Studio 512 (4-5-2020)
Austin Farm-to-Table Startup Partners with City Government and Local Central Texas Food Pantry to Combat Coronavirus Food Insecurity for Austin’s At-Risk
Good Apple’s Stay Home, Stay Healthy campaign will provide more than 60,000 pounds of organic, local produce, along with key pantry staples. Each week, participating elderly and immunocompromised citizens will receive a “no-contact” delivery containing approximately 30 pounds of food – enough for a full week of meals: seven breakfasts, seven lunches, and seven dinners – without requiring a trip the grocery store or pantry.
If you or someone you know is in Austin, 55+ or immunocompromised, and in need of assistance, sign up for the free Stay Home, Stay Healthy campaign.
Good Apple is an Austin-based produce delivery service on a mission to end food insecurity and food waste. Founded in 2019, Good Apple offers subscribers weekly, curated boxes of fresh, organic, local produce. For every box sold, Good Apple delivers an additional box of fresh food and pantry staples to a family facing food insecurity. For more information on Good Apple, visit www.goodapplefoods.com
Local Fashion Designer Makes Face Masks For Healthcare Workers
Brittany Allen is requesting donations to help purchase supplies to make N95 covers. For more information go to ShopBrittanyAllen.com/FaceMaskCoversRequests
You can donate via venmo @BrittanyAllen or paypal firstname.lastname@example.org
SPIbelt: Dedicated to the Austin Community
A local business is converting its facilities from a sports good store to a medical supplies factory. SPIbelt, is joining forces with Austin Emergency Centers starting an exchange program. Anyone with a medical-grade mask (unused) can exchange for a SPIbelt mask at the Austin Emergency Centers across the city. (Austiner.com)
The SPIbelt masks are public grade designed to slow the spread of the infection and helps people from touching their faces. “We knew we had to do something,” Overton says. “We are excited to partner with Austin Emergency Centers for this exchange program to get the necessary masks into the right hands of the medical industry in the frontline. We are hoping to make hundreds a day.” “Every doctor in the country is short of medical-grade masks right now,” says Dr. Luke Padwick, founder of Austin Emergency Centers. “If this process achieves getting us N95 masks for our emergency rooms, then it is a huge win as far as I’m concerned.” Non-medical grade masks don’t filter viruses, but are still useful for the public as barriers, Padwick says. “Number one, all of us touch our face about 100 times a day without realizing it. When you’re wearing a mask, when you touch a handle or doorknob then rub your eyes, nose or mouth, (the mask) will prevent you from putting the virus in you,” he says.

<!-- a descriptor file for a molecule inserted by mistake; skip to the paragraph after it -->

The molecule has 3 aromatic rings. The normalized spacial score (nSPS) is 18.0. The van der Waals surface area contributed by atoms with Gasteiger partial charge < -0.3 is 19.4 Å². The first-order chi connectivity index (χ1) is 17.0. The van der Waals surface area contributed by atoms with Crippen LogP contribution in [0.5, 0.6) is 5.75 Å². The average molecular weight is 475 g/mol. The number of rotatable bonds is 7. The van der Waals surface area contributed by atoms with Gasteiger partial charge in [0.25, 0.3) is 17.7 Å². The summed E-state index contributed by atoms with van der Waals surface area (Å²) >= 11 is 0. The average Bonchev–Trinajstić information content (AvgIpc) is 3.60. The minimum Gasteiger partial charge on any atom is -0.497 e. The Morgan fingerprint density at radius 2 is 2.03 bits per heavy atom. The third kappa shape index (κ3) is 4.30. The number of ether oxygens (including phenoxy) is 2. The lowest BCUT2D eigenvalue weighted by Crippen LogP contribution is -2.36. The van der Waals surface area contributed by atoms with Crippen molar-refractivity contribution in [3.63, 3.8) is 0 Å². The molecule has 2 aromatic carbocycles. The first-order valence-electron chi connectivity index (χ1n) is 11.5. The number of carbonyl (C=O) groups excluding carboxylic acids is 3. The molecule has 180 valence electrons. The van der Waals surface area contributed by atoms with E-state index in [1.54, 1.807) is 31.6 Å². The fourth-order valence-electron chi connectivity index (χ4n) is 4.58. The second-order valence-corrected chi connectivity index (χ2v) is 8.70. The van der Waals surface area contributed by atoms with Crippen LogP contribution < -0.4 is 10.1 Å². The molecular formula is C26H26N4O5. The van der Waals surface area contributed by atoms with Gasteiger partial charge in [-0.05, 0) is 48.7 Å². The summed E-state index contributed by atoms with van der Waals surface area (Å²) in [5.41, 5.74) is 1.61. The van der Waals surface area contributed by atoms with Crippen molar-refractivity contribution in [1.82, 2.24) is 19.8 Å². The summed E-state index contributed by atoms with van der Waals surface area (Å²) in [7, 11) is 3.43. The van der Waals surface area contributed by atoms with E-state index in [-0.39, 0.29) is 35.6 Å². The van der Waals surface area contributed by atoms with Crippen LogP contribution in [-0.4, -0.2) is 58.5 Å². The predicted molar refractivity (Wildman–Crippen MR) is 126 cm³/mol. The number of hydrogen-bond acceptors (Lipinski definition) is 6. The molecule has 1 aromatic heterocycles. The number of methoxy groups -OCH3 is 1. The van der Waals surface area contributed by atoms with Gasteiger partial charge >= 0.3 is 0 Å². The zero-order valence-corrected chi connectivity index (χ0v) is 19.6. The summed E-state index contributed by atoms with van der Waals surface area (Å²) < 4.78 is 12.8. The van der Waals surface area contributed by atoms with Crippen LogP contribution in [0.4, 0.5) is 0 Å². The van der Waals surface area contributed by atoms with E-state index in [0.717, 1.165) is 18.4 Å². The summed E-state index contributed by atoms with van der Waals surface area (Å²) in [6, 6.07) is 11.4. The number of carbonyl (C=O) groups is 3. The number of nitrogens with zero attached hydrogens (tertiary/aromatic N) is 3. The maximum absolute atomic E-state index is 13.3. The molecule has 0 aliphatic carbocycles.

The SPIbelt masks are double-layered masks made of wicking material and elastic and are washable and reusable. “Our wicking material is great for these standard masks,” Overton says. “It’s keeping my team motivated and it’s for my own health too.” Kim was diagnosed with bronchial stenosis recently and contracted pneumonia just this past February, putting her in the high-risk category. In addition to working with the exchange program and donating disposable masks to area organizations in need, the SPIbelt masks will be available starting this week online at spibelt.com for consumers.
Austin Emergency Center now has drive-thru COVID-19 testing & COVID-19 assessment, by Emergency Room doctors. 8 AM to 8 PM at all 4 Austin locations. No appointment or referral needed.